Groundwater.org – The impacts of a growing population, societal needs, and climate variations all render the need for increased efforts to protect and conserve our groundwater resources.
National Primary Drinking Water Regulations (NPDWRs or primary standards) are legally enforceable standards that apply to public water systems. Primary standards protect public health by limiting the levels of contaminants in drinking water. Visit the list of regulated contaminants with links for more details.
Since 2004, testing by water utilities has found pollutants in the tap water Americans drink, according to an Environmental Working Group (EWG) drinking water quality analysis of almost 20 million records obtained from state water officials.
More than half of the chemicals detected are not subject to health or safety regulations and can legally be present in any amount. The federal government does have health guidelines for others, but 49 of these contaminants have been found in one place or another at levels above those guidelines, polluting the tap water for 53.6 million Americans. The government has not set a single new drinking water standard since 2001.
Key elements of the Convention include the requirement that developed countries provide new and additional financial resources and measures to eliminate production and use of intentionally produced POPs, eliminate unintentionally produced POPs where feasible, and manage and dispose of POPs wastes in an environmentally sound manner. Precaution is exercised throughout the Stockholm Convention, with specific references in the preamble, the objective and the provision on identifying new POPs.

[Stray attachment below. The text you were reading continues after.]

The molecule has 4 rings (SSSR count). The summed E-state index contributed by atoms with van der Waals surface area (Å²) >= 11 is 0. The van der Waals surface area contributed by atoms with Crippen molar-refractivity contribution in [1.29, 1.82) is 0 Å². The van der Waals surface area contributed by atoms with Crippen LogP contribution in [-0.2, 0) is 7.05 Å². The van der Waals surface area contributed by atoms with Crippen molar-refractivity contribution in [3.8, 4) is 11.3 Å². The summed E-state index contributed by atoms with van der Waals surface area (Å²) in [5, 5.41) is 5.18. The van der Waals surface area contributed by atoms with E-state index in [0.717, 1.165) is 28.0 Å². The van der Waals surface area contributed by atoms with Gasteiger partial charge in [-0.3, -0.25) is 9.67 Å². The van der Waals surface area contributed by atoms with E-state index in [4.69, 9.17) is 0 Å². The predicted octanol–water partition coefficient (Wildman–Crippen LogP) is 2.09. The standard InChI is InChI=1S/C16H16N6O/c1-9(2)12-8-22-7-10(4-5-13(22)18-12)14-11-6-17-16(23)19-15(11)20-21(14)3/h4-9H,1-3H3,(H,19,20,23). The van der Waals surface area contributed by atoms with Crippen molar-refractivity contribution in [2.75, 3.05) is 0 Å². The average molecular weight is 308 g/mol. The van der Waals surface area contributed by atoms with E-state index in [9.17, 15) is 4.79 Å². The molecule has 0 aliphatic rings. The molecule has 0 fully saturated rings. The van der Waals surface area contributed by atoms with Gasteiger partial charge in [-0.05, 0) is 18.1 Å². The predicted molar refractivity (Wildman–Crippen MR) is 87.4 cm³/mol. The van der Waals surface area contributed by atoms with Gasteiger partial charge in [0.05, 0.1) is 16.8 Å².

Chlorine remains the most widely used chemical for water disinfection in the United States (Gordon, 1987). However, 1.1 billion people in the world still lack access to safe drinking water, and new questions about health effects from chlorine have led to questions about the advisability of using chlorine to provide safe water for this population. This fact sheet summarizes information about the production, and health effects, of disinfection by-products (DBPs).
Water systems are capital-intensive operations. When local governments and private entities fail to raise sufficient funds to cover the cost of rehabilitating their water networks, upgrades are put off, and decay accelerates. It is a vicious cycle that has spread like wildfire across the country